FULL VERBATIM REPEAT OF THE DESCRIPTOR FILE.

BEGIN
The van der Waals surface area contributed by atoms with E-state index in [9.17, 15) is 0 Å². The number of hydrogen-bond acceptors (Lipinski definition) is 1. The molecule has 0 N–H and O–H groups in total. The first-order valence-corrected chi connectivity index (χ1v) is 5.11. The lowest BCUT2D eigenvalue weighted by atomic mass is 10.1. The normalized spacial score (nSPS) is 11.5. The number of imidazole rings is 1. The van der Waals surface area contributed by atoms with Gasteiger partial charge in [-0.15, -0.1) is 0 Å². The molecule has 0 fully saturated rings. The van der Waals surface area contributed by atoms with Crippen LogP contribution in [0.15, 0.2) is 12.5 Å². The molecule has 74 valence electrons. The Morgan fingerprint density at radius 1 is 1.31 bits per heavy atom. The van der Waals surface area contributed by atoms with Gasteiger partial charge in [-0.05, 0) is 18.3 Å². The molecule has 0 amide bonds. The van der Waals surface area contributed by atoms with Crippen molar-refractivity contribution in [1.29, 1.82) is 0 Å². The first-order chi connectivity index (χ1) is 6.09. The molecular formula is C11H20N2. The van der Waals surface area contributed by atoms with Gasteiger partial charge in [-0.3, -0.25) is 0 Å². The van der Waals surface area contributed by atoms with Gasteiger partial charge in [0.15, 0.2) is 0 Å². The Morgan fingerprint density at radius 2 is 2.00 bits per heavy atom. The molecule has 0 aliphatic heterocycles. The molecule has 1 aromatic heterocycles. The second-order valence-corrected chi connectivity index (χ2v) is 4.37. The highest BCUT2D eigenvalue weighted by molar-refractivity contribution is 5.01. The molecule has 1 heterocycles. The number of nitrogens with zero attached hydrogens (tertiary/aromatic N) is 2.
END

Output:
The van der Waals surface area contributed by atoms with E-state index in [9.17, 15) is 0 Å². The number of hydrogen-bond acceptors (Lipinski definition) is 1. The molecule has 0 N–H and O–H groups in total. The first-order valence-corrected chi connectivity index (χ1v) is 5.11. The lowest BCUT2D eigenvalue weighted by atomic mass is 10.1. The normalized spacial score (nSPS) is 11.5. The number of imidazole rings is 1. The van der Waals surface area contributed by atoms with Gasteiger partial charge in [-0.15, -0.1) is 0 Å². The molecule has 0 fully saturated rings. The van der Waals surface area contributed by atoms with Crippen LogP contribution in [0.15, 0.2) is 12.5 Å². The molecule has 74 valence electrons. The Morgan fingerprint density at radius 1 is 1.31 bits per heavy atom. The van der Waals surface area contributed by atoms with Gasteiger partial charge in [-0.05, 0) is 18.3 Å². The molecule has 0 amide bonds. The van der Waals surface area contributed by atoms with Crippen molar-refractivity contribution in [1.29, 1.82) is 0 Å². The first-order chi connectivity index (χ1) is 6.09. The molecular formula is C11H20N2. The van der Waals surface area contributed by atoms with Gasteiger partial charge in [-0.3, -0.25) is 0 Å². The van der Waals surface area contributed by atoms with Gasteiger partial charge in [0.15, 0.2) is 0 Å². The Morgan fingerprint density at radius 2 is 2.00 bits per heavy atom. The molecule has 0 aliphatic heterocycles. The molecule has 1 aromatic heterocycles. The second-order valence-corrected chi connectivity index (χ2v) is 4.37. The highest BCUT2D eigenvalue weighted by molar-refractivity contribution is 5.01. The molecule has 1 heterocycles. The number of nitrogens with zero attached hydrogens (tertiary/aromatic N) is 2.